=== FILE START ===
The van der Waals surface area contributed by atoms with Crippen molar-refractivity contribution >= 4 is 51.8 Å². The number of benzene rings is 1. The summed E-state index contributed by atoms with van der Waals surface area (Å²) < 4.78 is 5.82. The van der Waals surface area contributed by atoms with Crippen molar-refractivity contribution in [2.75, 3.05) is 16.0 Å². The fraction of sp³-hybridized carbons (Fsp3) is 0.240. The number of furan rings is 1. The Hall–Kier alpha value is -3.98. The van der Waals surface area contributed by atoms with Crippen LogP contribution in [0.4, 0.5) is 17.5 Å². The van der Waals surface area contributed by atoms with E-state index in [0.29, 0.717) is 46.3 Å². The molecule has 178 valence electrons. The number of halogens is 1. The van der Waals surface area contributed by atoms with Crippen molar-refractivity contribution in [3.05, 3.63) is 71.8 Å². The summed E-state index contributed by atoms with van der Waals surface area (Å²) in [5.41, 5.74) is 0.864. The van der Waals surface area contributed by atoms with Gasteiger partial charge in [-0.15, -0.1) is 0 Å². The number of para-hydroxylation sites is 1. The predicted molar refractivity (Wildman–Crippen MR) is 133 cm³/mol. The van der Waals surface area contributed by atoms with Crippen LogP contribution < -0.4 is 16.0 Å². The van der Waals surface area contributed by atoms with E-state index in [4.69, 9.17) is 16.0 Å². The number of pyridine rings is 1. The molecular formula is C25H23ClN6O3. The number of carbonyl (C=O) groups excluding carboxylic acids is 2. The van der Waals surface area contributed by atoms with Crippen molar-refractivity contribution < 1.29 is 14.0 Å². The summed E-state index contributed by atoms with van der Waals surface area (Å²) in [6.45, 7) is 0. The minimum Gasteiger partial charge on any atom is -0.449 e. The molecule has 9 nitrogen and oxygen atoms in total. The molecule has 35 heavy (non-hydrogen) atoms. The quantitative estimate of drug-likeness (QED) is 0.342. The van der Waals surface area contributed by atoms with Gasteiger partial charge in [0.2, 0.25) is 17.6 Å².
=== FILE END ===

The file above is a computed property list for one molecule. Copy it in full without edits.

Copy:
The van der Waals surface area contributed by atoms with Crippen molar-refractivity contribution >= 4 is 51.8 Å². The number of benzene rings is 1. The summed E-state index contributed by atoms with van der Waals surface area (Å²) < 4.78 is 5.82. The van der Waals surface area contributed by atoms with Crippen molar-refractivity contribution in [2.75, 3.05) is 16.0 Å². The fraction of sp³-hybridized carbons (Fsp3) is 0.240. The number of furan rings is 1. The Hall–Kier alpha value is -3.98. The van der Waals surface area contributed by atoms with Crippen LogP contribution in [0.4, 0.5) is 17.5 Å². The van der Waals surface area contributed by atoms with E-state index in [0.29, 0.717) is 46.3 Å². The molecule has 178 valence electrons. The number of halogens is 1. The van der Waals surface area contributed by atoms with Crippen molar-refractivity contribution in [3.05, 3.63) is 71.8 Å². The summed E-state index contributed by atoms with van der Waals surface area (Å²) in [5.41, 5.74) is 0.864. The van der Waals surface area contributed by atoms with Gasteiger partial charge in [-0.15, -0.1) is 0 Å². The number of para-hydroxylation sites is 1. The predicted molar refractivity (Wildman–Crippen MR) is 133 cm³/mol. The van der Waals surface area contributed by atoms with Crippen LogP contribution < -0.4 is 16.0 Å². The van der Waals surface area contributed by atoms with E-state index in [4.69, 9.17) is 16.0 Å². The number of pyridine rings is 1. The molecular formula is C25H23ClN6O3. The number of carbonyl (C=O) groups excluding carboxylic acids is 2. The van der Waals surface area contributed by atoms with Crippen molar-refractivity contribution < 1.29 is 14.0 Å². The summed E-state index contributed by atoms with van der Waals surface area (Å²) in [6.45, 7) is 0. The minimum Gasteiger partial charge on any atom is -0.449 e. The molecule has 9 nitrogen and oxygen atoms in total. The molecule has 35 heavy (non-hydrogen) atoms. The quantitative estimate of drug-likeness (QED) is 0.342. The van der Waals surface area contributed by atoms with Gasteiger partial charge in [0.2, 0.25) is 17.6 Å².